Creativity is at the core of everything we do as writers. It is the fuel we need to breathe life into our writing and into the worlds and characters we create.
If creativity is a key to writing success, are there ways to enhance and cultivate this quality? Mihaly Csikszentmihalyi, psychology professor, leading expert in the field of creativity and author of Creativity and Flow and the Psychology of Discovery and Invention, believes there are. After years of studying creative individuals in a variety of fields, Csikszentmihalyi found ways we can all access our creativity consistently.
As with any creative venture, writing takes time, and success does not happen overnight. In his book, Csikszentmihalyi reminds us, “A generally creative accomplishment is almost never the result of a sudden insight, a light bulb flashing on in the dark, but comes after years of hard work.”
Successful creative people share common characteristics. First, they understand the fundamentals for the profession. To be a writer means learning grammar and proper writing techniques. To become a successfully published author, a writer also needs to learn the rules and procedures for publishing. We can’t show up on publishers’ doorsteps, hand them our manuscript and expect them to read it and publish it. There are protocols that need to be followed.
Next, creatives are passionate about their work, yet extremely objective about it as well. A good writer can pour herself into her writing, but then step back, evaluate it and revise it to craft the best work possible.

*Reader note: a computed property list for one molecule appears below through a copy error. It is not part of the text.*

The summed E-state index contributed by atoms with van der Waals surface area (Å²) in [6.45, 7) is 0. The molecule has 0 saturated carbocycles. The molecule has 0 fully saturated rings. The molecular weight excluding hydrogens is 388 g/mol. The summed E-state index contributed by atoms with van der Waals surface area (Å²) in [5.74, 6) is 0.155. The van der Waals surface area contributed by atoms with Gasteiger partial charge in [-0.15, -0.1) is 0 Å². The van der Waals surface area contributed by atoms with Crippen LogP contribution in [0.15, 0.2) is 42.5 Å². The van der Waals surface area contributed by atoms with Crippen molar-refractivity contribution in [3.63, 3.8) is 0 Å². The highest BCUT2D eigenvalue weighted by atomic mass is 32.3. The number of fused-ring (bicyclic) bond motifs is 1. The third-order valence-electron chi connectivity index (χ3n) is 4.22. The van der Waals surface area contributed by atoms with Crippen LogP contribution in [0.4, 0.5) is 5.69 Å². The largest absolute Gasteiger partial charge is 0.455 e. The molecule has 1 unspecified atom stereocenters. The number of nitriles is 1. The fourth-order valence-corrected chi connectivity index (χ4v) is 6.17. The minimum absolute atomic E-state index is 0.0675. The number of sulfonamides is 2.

The ability to enjoy the process for its own sake is another characteristic among this crowd. Writers who function at this creative level love to write because they find great joy and satisfaction in the process. It doesn’t mean they don’t want to be published, but the need to express themselves with their writing is first and foremost.
The Creative Process
While researching, Csikszentmihalyi outlined important components of the process of creativity. Writers typically move back and forth between parts of the process and considering the following qualities may help you optimize your creativity and continue the writing that fuels your passion.
During this stage, writers need to keep their eyes open, curiosity awakened and a notebook handy. This is a time to gather ideas and experience new adventures. Andrew McCarthy, travel writer and author of The Longest Way Home, takes this to heart when he is on assignment in a new city. “Sometimes I take copious notes; other days pass with barely writing anything,” he says. “I try to write details of things I see, quotes and feelings. Facts I can get later, once the dust settles.” Here are a few ideas to try.
- Jot down thoughts about your experiences.
- Save interesting stories and headlines from the newspaper.
- Keep brochures and information from places you visit.
During this phase, bits and pieces from the preparation phase percolate in our mind. Ideas come together, stories begin to form, characters appear and plots unfold. There are creative tools to help facilitate these ideas.
- idea maps
- general plot sketches
- character sketches
- visual montages of characters and settings
This is the “Aha!” moment when everything begins to come together. We get excited about our idea and want to take it further.